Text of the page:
The differences between the N-glycans of human erythropoietin (hEPO), extracted from serum, and recombinant human erythropoietin (rhEPO) reported by Skibeli et al1 have received attention in the editorials of 2 other journals. One suggested that these differences might be involved in the etiology of the autoimmune pure red cell aplasia found in some patients treated with rhEPO.2 The other suggested that these differences might form the basis for a test to detect the doping of athletes with rhEPO.3 A review of the data of Skibeli et al, however, indicates that the differences they have reported between theN-glycans of hEPO and rhEPO are not consistent with the differences between the physicochemical properties of these EPOs found in other laboratories. This discrepancy may be a consequence of the effects on the N-glycans of hEPO of the conditions used by Skibeli et al to extract hEPO from serum in order to compare it with unextracted rhEPO.
Skibeli et al reported that hEPO lacked the tetra-acidic (tetra-sialylated) N-glycans found in the rhEPOs, and was also lower in its content of tri-acidicN-glycans.1 These findings are summarized in their Table1,1 which also permits comparison of the N-glycan charges of different EPOs, as calculated, for example, by the method of Hermentin et al.4 This suggests that the total negative charge of the N-glycans of hEPO is < 70% that of the rhEPOs, and implies that hEPO is less acidic than the rhEPOs. Thus the sialic acid residues of the N-glycans of EPO represent up to 12 of a possible total of 14 sialic acid residues in EPO, and make a major contribution to the net negative charge of EPO, as indicated by the fact that the pI of intact EPO is in the range of about 2.5 to 4.0,5 and the pI of desialylated EPO is about 8.5.6 However, other studies have consistently shown hEPO to be more acidic than rhEPO,7-9 and, indeed, this is the basis for an established test for doping.9
The discrepancy between the findings of Skibeli et al and those of others is probably due to the conditions used to extract the hEPO from serum to compare it with unextracted rhEPOs. Although the data in Figure 8 of Skibeli et al is said to demonstrate “the similarity of sugar profiles from rhEPO with or without a bead-extraction step,” comparisons of the areas under the 2 elution profiles indicates that the extraction procedure has reduced the recovery of all oligosaccharides with elution times of 60 minutes or more, representing tri- and tetrasialylated N-glycans, and has increased the relative recovery of most of the neutral, mono- and di-sialylatedN-glycans.1 This effect of the extraction procedure probably represents some desialylation of theN-glycans of EPO, since the 20min-treatment with 10mmol/l HCl, used to dissociate the antibody-bound EPO, is also commonly used, albeit at 80°C rather than ambient temperature, for the quantitative desialylation of N-glycans.10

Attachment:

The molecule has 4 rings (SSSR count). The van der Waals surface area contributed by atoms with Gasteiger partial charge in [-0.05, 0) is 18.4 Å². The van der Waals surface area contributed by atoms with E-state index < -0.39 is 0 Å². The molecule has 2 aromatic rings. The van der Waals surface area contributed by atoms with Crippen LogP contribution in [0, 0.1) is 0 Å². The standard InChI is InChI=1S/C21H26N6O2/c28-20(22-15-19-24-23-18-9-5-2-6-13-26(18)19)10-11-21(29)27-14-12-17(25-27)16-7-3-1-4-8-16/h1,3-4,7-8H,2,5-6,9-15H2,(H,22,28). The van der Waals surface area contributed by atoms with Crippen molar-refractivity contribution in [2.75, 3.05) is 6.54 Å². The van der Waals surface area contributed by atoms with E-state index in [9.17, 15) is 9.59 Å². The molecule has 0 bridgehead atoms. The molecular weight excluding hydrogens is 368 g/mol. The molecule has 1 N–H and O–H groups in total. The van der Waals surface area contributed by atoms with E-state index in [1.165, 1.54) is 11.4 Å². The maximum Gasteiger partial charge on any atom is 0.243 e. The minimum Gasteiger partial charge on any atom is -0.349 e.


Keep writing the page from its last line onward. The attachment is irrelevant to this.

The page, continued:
Inherent charge properties of the isolated sugar parts of human serum erythropoietin
Drs Storring and Yuen claim our data1-1 to be inconsistent with other reports describing the molecular differences between endogenous human erythropoietin (hEPO) and recombinant human EPO (rhEPO) due to desialylation of human serum EPO caused by the extraction conditions used in our study. But they do not take into consideration that we analyzed EPO from human serum, while the reports they refer to1,2 all investigated EPO from human urine, a completely different matrix.
This is important as charge profiles of glycoproteins undergo changes during renal secretion.1-7,1-8 In fact, 2 of the papers Storring and Yuen refer to1-2,1-5 described human serum EPO as more basic than human urinary EPO when analyzing the intact glycoprotein by isoelectric focusing. Furthermore, one of the other papers referred to as contradictory to our study1-3 showed a more basic charge pattern of human urinary EPO than the one obtained for rhEPO. In addition, Storring has used this urinary EPO preparation in his own work when comparing the isoelectric pattern of different batches of rhEPO with human urinary EPOs,1-4 reproducing the findings of Imai et al.1-3 Storring and Yuen also mentioned the shift in isoelectric point to 8.5 caused by the desialylation of hEPO,1-3 as an illustration of the contribution of sialic acids to the net charge of hEPO without commenting that Imai et al used recombinant hEPO and not endogenous hEPO.
Furthermore, during discussion of our results, Storring and Yuen did not take into consideration the fact that our findings of a reduced sialylation of the glycans of human serum EPO referred to the isolated sugar part, which cannot be directly compared to studies of the charge pattern of the intact glycoprotein. This point has previously been elaborated by Tsuda et al,1-9 who reported that the glycans from rhEPO contained more sialic acids than glycans from human urinary EPO, indicating that sugar from human urinary EPO is more basic than sugar from rhEPO.
In addition, we have presented results obtained from the analyses of serum EPO from anemic patients that must be taken into consideration when interpreting our results. In our paper all relevant reports, including the papers mentioned by Drs Storring and Yuen, were thoroughly referred to and discussed.